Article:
Collectors that have made museums


Symposium ‘Collectors that have made museums’. Photo: Marta Mérida.

If there is one thing that the museums of Catalonia are noted for it is being the result, not of ancient royal collections, as is the case with the Belgian royal museums, or, closer to home, the Prado Museum, but of private collections that have been purchased, bequeathed, donated or ceded to the Museums Board or to the museums themselves. The museum has recently held a symposium with a very intriguing title: Collectors that have made museums. It is not just an intriguing title, but also a very suitable reflection if we think in terms of the museums in Catalonia.

At the turn of the twentieth century, the city of Barcelona enjoyed great cultural wealth, accentuated thanks to the good work of the Museums Board of Catalonia (created in 1902 and with the incorporation of the Diputació de Barcelona [provincial government] in 1907) and the Association of Friends of the Museums of Catalonia (1933).

It was in this context that the role of private collectors began to stand out, patrons who, since the industrial revolution, had acquired financial power that enabled them to build up large collections. Some of them are among the names that were spoken about in the symposium: Enric Batlló, Lluís Plandiura, the politician Francesc Cambó, and artists, far removed from the corridors of power and economic circles, like Eusebi Valldeperas or Josep Pascó, who were almost certainly moved by a more erudite motive.

Whatever the case, their collections, built up over the years, whether due to a feeling of patriotism and of service to their country, an artistic ideal or a financial interest, or even due to their owner’s financial necessities, ended up, in the majority of cases, as part of Catalan museums’ collections.

The Plandiura Collection at the museum

The Museu Nacional would not be the institution it is today if it were not for the purchase by the Museums Board in 1932 of the more than 2,000 pieces in the collection of Lluís Plandiura.

Plandiura, without doubt one of the most important Catalan collectors of the twentieth century, corresponds to the definition of the typical industrialist. Throughout his life he collected thousands of art objects from all periods, creating a museum in his own home. Mireia Berenguer commented that he wished to turn his private collection into a public museum, breaking with the traditional reluctance of some art collectors and their privacy. He was proud and happy to be able to open his doors so that everyone could enjoy art, until in 1932 he sold his collection to the Museums Board.

Visual effect of one of the modern art galleries with and without the artworks of the collection Plandiura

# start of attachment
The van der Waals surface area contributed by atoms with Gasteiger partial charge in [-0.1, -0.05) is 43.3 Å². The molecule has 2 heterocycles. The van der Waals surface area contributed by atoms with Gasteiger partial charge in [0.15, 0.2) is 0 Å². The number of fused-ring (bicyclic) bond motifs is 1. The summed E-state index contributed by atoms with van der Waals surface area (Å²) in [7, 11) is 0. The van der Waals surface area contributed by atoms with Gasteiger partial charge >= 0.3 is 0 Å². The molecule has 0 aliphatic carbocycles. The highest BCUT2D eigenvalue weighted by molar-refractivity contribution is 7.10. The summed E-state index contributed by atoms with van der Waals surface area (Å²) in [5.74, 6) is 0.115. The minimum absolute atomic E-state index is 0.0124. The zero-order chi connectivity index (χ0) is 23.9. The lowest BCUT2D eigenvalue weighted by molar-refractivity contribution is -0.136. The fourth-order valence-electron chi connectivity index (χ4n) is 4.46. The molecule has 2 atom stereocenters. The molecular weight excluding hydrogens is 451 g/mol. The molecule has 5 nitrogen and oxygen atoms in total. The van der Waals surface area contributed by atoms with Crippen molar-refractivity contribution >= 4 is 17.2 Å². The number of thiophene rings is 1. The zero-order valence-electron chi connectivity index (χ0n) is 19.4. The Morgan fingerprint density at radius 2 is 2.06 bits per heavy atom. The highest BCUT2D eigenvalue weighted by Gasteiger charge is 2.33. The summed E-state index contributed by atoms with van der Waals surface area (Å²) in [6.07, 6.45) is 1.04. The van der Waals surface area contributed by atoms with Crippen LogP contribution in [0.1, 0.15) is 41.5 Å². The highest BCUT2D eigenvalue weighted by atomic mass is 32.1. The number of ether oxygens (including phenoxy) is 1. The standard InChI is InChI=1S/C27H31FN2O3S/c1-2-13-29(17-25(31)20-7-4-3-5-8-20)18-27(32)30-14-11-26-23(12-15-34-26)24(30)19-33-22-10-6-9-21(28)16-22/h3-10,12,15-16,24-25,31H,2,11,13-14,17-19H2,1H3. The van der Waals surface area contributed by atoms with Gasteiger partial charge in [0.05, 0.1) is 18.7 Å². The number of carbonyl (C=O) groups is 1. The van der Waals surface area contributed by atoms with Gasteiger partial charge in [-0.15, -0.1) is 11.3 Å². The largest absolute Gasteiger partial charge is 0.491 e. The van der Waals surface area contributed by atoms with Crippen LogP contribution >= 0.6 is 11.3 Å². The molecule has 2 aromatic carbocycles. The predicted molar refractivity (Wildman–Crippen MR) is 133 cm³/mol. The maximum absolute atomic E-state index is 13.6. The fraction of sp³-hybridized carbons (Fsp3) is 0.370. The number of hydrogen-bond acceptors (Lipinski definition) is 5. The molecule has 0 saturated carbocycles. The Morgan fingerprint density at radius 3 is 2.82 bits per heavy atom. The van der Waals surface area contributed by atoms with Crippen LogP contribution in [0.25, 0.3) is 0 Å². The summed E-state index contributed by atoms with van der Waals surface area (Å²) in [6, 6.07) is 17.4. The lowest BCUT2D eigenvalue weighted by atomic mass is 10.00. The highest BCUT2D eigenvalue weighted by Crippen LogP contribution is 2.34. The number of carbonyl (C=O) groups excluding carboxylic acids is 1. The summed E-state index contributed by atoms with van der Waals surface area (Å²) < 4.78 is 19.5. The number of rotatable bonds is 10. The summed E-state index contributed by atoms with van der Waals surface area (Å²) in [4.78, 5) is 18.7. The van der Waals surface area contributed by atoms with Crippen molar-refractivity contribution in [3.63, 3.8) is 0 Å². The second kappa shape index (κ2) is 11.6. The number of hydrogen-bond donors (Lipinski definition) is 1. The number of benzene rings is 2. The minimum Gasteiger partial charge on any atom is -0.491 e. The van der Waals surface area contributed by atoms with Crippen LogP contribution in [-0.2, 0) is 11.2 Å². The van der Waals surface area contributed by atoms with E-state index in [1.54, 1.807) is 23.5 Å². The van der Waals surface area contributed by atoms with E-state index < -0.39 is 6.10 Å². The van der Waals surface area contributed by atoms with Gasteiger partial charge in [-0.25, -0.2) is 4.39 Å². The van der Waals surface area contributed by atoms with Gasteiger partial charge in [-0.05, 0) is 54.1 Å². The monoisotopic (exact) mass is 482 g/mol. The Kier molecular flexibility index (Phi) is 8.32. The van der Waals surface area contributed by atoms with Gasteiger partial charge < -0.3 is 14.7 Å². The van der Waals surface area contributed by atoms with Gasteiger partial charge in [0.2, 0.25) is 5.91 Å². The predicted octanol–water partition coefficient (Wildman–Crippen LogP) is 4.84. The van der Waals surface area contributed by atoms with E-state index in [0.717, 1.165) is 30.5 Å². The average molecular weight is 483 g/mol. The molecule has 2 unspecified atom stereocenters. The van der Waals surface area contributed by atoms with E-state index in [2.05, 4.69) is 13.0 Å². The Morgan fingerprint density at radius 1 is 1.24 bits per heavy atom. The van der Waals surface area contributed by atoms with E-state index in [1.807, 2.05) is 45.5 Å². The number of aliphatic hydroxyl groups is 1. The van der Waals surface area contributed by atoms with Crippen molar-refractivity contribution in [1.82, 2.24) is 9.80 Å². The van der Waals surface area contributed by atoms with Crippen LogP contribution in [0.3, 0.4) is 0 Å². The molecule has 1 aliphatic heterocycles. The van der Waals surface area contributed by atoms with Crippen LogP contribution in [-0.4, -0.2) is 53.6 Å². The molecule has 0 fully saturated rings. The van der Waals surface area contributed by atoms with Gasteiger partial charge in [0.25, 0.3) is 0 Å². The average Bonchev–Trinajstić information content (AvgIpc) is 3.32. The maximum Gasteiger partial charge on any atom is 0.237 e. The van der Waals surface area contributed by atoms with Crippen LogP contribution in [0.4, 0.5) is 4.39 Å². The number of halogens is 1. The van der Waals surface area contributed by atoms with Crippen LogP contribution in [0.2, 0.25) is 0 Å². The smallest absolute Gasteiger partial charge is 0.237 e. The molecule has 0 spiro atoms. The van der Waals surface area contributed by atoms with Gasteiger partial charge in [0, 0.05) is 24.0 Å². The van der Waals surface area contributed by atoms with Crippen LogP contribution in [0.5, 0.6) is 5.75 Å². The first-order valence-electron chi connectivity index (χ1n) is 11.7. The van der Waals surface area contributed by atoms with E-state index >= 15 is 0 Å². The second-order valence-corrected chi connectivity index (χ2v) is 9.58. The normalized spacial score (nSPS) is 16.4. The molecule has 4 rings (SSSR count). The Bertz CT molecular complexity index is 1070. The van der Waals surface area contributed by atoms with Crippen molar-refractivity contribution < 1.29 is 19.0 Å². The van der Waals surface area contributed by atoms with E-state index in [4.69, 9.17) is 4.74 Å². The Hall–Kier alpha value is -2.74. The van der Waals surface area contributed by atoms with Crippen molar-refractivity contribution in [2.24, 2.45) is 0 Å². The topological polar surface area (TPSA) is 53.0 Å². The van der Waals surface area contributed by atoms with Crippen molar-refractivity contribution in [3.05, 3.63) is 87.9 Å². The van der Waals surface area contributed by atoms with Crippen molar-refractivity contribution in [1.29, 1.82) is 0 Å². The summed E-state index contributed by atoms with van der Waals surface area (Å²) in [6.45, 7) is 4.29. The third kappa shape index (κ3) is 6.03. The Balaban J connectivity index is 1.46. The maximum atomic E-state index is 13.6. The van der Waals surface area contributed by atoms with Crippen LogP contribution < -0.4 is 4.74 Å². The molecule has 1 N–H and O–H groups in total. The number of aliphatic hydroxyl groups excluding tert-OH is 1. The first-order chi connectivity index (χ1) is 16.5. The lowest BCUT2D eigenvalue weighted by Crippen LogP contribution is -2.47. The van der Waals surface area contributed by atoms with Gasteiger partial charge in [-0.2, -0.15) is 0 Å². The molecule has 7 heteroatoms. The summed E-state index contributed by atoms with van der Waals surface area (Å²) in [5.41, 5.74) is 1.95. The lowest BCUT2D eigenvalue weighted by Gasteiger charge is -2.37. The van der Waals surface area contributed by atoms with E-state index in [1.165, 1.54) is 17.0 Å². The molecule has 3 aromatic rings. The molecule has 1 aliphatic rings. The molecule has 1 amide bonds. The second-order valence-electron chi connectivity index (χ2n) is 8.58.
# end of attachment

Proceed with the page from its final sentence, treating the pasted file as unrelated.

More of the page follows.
Berenguer mentioned the great importance of this collection, not just because of its size, but for the quality of the works. “If we took all the works from the Plandiura purchase out of the museum’s rooms, the walls would be half empty.” This is because there are more than 1,300 works from this collection on the walls of the museum. As we have said, it is not just a large collection, it is also varied, and it enriched both the medieval and modern art collections, and especially the poster collection.

From the Middle Ages, there are the only “signed” frontals to be conserved in the museum: the Altar frontal from Gia and the Altar frontal from Cardet, both by Iohannes, made in a workshop in La Ribagorça, and as a curiosity a Virgin that an American lady was once determined to purchase from him.

Works so emblematic of the museum, and at the same time iconic, like Idle Hours, by Ramon Casas, or Terraced Village, by Joaquim Mir, also belonged to Lluís Plandiura’s collection.

Altar frontal from Cardet, second half of the 13th century

Joaquim Mir, Terraced Village, around 1906-1909

Especially worthy of mention are his posters which, together with those that entered the museum from the collection of Alexandre de Riquer, constitute the fundamental pillars of this collection. Two examples to mention are Nestlé’s Condensed Milk, by Théophile Alexandre Steinlen, and Thé Rajah, by Henri Meunier.

Théophile Alexandre Steinlen, Nestlé’s Condensed Milk, 1894 or 1985

Henri Meunier, Thé Rajah, 1897

Enric Batlló, textile industrialist, after whom a majestat in the museum is named

Batlló was an industrialist, a member of the family that founded the Can Batlló textiles factory in Barcelona, which later became the Industrial School, and a very generous collector and patron of the arts with a highly eclectic profile. Therefore, with the organization of the collections of the museums of Barcelona, pieces from the Batlló Collection can be found in the Museu del Disseny, the Museu de la Música and the Museu Nacional, among others.

In 1914, as Bonaventura Bassegoda mentioned, this collector made the disinterested donation to the Diputació de Barcelona of more than 900 pieces, 118 of which are now in the collections of the Museu Nacional. They include works by artists as renowned as Ramon Amadeu, Joaquim Vayreda and Manuel Pereira, among others. The majority of the pieces from the Batlló Collection in the museum are in the Renaissance and Baroque Collections.

Despite this, the best-known piece is the Batlló Majesty, a Romanesque majestat (crucifix) from the mid twelfth century that is named after the collector who loaned it permanently it to the Diputació de Barcelona in 1914.

Batlló Majesty, mid 12th century

Maties Muntadas, another representative of the industrial world

Muntadas was the proprietor of La España Industrial, but like many members of the bourgeoisie of the time he was also an art lover who knew the most famous painters of the day.